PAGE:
Sunday, February 20, 2011

Principles for Open Public Sector Information

The Australian Information Commission proposed ten Draft Principles on Open Public Sector Information. Comments are invited via a blog by 1 March 2011:

1. Open access to information - a default position

Information held by the Australian Government is a valuable national resource. As recommended by the Government 2.0 Taskforce, unless there are compelling reasons to the contrary, access to that information should be open, that is:

  • free
  • based on open standards
  • easily discoverable
  • understandable
  • machine-readable, and
  • freely reusable and transformable.

This places a proactive and pro-disclosure obligation on agencies to:

  • use information technology to disseminate public sector information, particularly by publishing information online
  • maximise the amount of information that is published voluntarily, rather than waiting for specific requests under the FOI Act, and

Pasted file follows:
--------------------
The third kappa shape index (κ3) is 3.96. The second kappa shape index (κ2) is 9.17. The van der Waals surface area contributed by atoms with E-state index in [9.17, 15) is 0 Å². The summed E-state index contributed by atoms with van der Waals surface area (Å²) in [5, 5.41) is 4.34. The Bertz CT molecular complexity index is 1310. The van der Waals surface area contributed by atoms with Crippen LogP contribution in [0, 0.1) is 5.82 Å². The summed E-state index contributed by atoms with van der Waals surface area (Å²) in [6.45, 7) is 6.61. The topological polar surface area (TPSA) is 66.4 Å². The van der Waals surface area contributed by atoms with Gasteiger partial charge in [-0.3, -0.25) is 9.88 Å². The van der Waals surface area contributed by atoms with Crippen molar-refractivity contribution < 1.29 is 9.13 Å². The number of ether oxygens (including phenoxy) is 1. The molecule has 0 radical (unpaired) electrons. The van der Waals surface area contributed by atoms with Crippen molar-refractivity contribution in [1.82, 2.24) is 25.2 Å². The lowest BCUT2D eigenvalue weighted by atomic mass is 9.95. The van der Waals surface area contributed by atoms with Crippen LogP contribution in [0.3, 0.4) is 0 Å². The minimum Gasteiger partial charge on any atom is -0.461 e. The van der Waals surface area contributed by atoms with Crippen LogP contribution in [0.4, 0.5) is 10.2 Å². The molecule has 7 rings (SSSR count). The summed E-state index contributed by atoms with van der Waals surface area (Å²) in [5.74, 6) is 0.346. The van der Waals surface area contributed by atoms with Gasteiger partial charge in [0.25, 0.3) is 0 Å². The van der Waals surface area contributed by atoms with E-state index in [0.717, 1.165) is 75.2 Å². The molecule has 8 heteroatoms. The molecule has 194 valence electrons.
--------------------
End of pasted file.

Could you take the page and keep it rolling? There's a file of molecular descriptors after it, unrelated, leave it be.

• apply a presumption of openness when deciding whether and how to publish public sector information.

2. Effective information governance

Information held by Australian Government agencies is a core strategic asset that should be managed effectively by:

  • a senior executive information champion, such as a Chief Information Officer within the agency, who is responsible for agency information, management and governance, and
  • an information governance body with responsibility for:
    • maximising the integrity, security and availability of the agency's information
    • establishing and maintaining strategic planning processes for information resources management
    • providing leadership and direction in the preparation of the agency's plan for complying with Part II of the FOI Act under s 8(1)
    • ensuring the agency's information management policies incorporate open access principles and authorise the routine and proactive disclosure of information, and